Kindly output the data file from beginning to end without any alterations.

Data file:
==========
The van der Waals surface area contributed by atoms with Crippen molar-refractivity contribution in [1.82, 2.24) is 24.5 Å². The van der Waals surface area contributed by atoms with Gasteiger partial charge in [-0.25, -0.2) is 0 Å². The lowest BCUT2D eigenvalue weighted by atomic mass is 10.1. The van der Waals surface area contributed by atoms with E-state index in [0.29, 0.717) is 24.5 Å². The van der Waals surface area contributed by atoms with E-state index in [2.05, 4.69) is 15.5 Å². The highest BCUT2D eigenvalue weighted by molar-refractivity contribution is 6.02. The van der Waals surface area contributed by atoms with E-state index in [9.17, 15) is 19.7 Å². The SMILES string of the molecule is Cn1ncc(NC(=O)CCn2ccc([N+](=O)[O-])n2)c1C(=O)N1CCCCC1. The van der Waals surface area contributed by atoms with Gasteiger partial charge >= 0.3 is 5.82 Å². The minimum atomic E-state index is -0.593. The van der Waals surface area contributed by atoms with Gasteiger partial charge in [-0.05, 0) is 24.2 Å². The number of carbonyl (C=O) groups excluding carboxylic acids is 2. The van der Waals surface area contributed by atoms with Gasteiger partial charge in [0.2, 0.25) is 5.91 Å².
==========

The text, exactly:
The van der Waals surface area contributed by atoms with Crippen molar-refractivity contribution in [1.82, 2.24) is 24.5 Å². The van der Waals surface area contributed by atoms with Gasteiger partial charge in [-0.25, -0.2) is 0 Å². The lowest BCUT2D eigenvalue weighted by atomic mass is 10.1. The van der Waals surface area contributed by atoms with E-state index in [0.29, 0.717) is 24.5 Å². The van der Waals surface area contributed by atoms with E-state index in [2.05, 4.69) is 15.5 Å². The highest BCUT2D eigenvalue weighted by molar-refractivity contribution is 6.02. The van der Waals surface area contributed by atoms with E-state index in [9.17, 15) is 19.7 Å². The SMILES string of the molecule is Cn1ncc(NC(=O)CCn2ccc([N+](=O)[O-])n2)c1C(=O)N1CCCCC1. The van der Waals surface area contributed by atoms with Gasteiger partial charge >= 0.3 is 5.82 Å². The minimum atomic E-state index is -0.593. The van der Waals surface area contributed by atoms with Gasteiger partial charge in [-0.05, 0) is 24.2 Å². The number of carbonyl (C=O) groups excluding carboxylic acids is 2. The van der Waals surface area contributed by atoms with Gasteiger partial charge in [0.2, 0.25) is 5.91 Å².